Saturday, October 18, 2008

Cades Cove & the Loop Road, Great Smoky Mountains National Park

The valley comprising Cades Cove

On a leisurely afternoon Bob & I take Hwy 441N to 321W to enter the park at the Townsend Visitors Center. From this point, we can drive along Hwy 73 on Laurel Creek Road over to Cades Cove and take the one way 11 mile loop road, where you drive around grassy meadows and take in the wildlife.

A typical hiking trail

One of several log homes

View from Visitor's Center

Shortly before entering the loop road we are shocked to find bumper to bumper traffic. Although we make a few stops to visit some of the old dwellings and churches in the area, in all, it took half a day to make the 11 mile circle - in the off season.

One of several churches along the way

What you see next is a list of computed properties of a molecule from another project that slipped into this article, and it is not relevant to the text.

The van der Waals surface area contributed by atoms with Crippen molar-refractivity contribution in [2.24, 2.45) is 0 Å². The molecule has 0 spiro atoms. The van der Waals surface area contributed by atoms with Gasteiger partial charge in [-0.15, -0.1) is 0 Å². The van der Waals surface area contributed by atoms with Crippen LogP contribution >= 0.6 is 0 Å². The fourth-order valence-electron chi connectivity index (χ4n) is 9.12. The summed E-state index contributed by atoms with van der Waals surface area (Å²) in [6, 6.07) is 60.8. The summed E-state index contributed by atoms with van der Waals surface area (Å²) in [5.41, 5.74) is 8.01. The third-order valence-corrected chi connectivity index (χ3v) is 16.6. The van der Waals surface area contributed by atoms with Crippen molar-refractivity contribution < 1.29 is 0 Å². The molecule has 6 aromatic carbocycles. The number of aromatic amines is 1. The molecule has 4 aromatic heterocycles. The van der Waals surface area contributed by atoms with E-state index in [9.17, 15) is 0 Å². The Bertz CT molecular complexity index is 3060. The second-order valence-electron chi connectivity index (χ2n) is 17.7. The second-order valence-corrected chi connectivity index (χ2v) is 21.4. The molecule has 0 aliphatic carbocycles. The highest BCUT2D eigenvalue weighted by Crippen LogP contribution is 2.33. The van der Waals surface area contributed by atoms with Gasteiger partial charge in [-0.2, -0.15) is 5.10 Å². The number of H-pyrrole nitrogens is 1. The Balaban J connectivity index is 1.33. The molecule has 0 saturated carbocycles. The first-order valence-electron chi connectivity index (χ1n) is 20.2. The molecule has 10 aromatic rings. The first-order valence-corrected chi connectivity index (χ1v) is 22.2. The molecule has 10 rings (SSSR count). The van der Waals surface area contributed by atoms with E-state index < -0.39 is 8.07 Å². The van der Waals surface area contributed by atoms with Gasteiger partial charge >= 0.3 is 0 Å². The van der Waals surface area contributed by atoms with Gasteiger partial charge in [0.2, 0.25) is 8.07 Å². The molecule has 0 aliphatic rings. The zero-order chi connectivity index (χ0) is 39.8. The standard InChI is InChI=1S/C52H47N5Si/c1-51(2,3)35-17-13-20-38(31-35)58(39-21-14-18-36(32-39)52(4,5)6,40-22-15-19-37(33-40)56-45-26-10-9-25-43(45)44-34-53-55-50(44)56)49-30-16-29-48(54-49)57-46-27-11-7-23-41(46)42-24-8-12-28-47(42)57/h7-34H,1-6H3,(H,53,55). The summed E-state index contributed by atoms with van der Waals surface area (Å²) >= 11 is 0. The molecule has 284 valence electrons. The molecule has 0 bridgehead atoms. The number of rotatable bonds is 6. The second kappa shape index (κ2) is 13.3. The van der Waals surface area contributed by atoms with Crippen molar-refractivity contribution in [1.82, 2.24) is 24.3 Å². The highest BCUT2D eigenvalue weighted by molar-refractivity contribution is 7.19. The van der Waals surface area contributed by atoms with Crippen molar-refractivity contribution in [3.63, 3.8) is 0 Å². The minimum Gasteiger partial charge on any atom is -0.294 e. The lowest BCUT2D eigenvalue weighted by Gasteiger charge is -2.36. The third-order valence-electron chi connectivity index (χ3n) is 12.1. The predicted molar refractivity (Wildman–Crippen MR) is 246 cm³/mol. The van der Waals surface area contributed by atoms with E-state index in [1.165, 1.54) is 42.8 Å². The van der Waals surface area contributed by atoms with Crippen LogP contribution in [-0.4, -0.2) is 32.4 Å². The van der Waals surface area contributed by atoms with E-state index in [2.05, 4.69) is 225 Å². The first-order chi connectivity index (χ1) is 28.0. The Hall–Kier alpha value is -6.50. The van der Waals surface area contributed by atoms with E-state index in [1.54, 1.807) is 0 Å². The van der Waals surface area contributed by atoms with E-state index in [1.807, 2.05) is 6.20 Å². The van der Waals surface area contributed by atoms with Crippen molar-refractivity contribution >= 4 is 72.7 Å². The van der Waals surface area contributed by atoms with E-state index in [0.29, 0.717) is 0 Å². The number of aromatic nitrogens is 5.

Another home

Was the drive worth it? Yes, but only once. The pictures will speak for themselves, but the traffic was relentless and wildlife turned out to be a few wild turkeys and a scraggly white tailed deer or two. In fact, we never saw 2 deer together, which is really unusual. I didn’t even bother to get pictures. That would have slowed traffic more.

Bob resting at the Visitor's Center

Fall peeking through

Creek feeding the grist mill

With a temperate climate and approximately 55 inches of rain annually, more than 1500 flowering plants call this home. In addition to being part of the National Park Service, it is also an International Biosphere Reserve and a World Heritage Site.

Former grist mill

Old grinding stones
A lazy autmn day

It was thought that originally the Cherokee’s called this home, but no archeological evidence supports that claim. The Europeans claimed the land sometime between 1818 and 1821. In 1830, it is thought the population was 271. The remaining long cabins, churches and graveyards are all that remain. Cades Cove has the widest variety of historic buildings of any area in the park. We see churches, graveyards, several log houses, barns and even a gristmill in an exquisite area where the park has one of their visitor centers.

Nearing sunset
An old barn

Low sun hits the barn

For further information: Great Smoky Mountain National Park

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